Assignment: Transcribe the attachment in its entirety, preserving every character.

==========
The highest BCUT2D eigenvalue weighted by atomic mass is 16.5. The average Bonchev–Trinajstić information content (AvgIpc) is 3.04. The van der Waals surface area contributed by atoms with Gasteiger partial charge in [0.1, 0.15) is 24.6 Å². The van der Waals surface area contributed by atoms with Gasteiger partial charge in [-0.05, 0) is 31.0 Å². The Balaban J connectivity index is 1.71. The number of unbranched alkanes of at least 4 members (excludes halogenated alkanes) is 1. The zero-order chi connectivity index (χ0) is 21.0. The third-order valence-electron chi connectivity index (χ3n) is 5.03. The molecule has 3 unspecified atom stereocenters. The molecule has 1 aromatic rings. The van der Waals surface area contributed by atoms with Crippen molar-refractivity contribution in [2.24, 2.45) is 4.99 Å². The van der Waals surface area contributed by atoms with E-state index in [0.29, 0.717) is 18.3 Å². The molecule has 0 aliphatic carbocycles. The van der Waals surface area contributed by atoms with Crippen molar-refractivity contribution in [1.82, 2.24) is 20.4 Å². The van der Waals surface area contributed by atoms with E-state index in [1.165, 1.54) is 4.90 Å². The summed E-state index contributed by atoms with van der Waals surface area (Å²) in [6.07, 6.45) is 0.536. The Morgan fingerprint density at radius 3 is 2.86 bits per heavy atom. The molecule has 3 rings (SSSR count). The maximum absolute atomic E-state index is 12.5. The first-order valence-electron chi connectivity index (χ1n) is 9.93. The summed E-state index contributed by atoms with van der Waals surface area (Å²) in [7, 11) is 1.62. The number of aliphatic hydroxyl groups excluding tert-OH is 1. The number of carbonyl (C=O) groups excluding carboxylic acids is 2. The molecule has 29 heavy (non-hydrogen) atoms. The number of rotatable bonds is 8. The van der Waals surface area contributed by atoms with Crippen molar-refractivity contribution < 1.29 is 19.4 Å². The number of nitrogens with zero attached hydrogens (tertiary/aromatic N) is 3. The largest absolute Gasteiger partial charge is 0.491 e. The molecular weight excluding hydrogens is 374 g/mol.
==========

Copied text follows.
The highest BCUT2D eigenvalue weighted by atomic mass is 16.5. The average Bonchev–Trinajstić information content (AvgIpc) is 3.04. The van der Waals surface area contributed by atoms with Gasteiger partial charge in [0.1, 0.15) is 24.6 Å². The van der Waals surface area contributed by atoms with Gasteiger partial charge in [-0.05, 0) is 31.0 Å². The Balaban J connectivity index is 1.71. The number of unbranched alkanes of at least 4 members (excludes halogenated alkanes) is 1. The zero-order chi connectivity index (χ0) is 21.0. The third-order valence-electron chi connectivity index (χ3n) is 5.03. The molecule has 3 unspecified atom stereocenters. The molecule has 1 aromatic rings. The van der Waals surface area contributed by atoms with Crippen molar-refractivity contribution in [2.24, 2.45) is 4.99 Å². The van der Waals surface area contributed by atoms with E-state index in [0.29, 0.717) is 18.3 Å². The molecule has 0 aliphatic carbocycles. The van der Waals surface area contributed by atoms with Crippen molar-refractivity contribution in [1.82, 2.24) is 20.4 Å². The van der Waals surface area contributed by atoms with E-state index in [1.165, 1.54) is 4.90 Å². The summed E-state index contributed by atoms with van der Waals surface area (Å²) in [6.07, 6.45) is 0.536. The Morgan fingerprint density at radius 3 is 2.86 bits per heavy atom. The molecule has 3 rings (SSSR count). The maximum absolute atomic E-state index is 12.5. The first-order valence-electron chi connectivity index (χ1n) is 9.93. The summed E-state index contributed by atoms with van der Waals surface area (Å²) in [7, 11) is 1.62. The number of aliphatic hydroxyl groups excluding tert-OH is 1. The number of carbonyl (C=O) groups excluding carboxylic acids is 2. The molecule has 29 heavy (non-hydrogen) atoms. The number of rotatable bonds is 8. The van der Waals surface area contributed by atoms with Crippen molar-refractivity contribution < 1.29 is 19.4 Å². The number of nitrogens with zero attached hydrogens (tertiary/aromatic N) is 3. The largest absolute Gasteiger partial charge is 0.491 e. The molecular weight excluding hydrogens is 374 g/mol.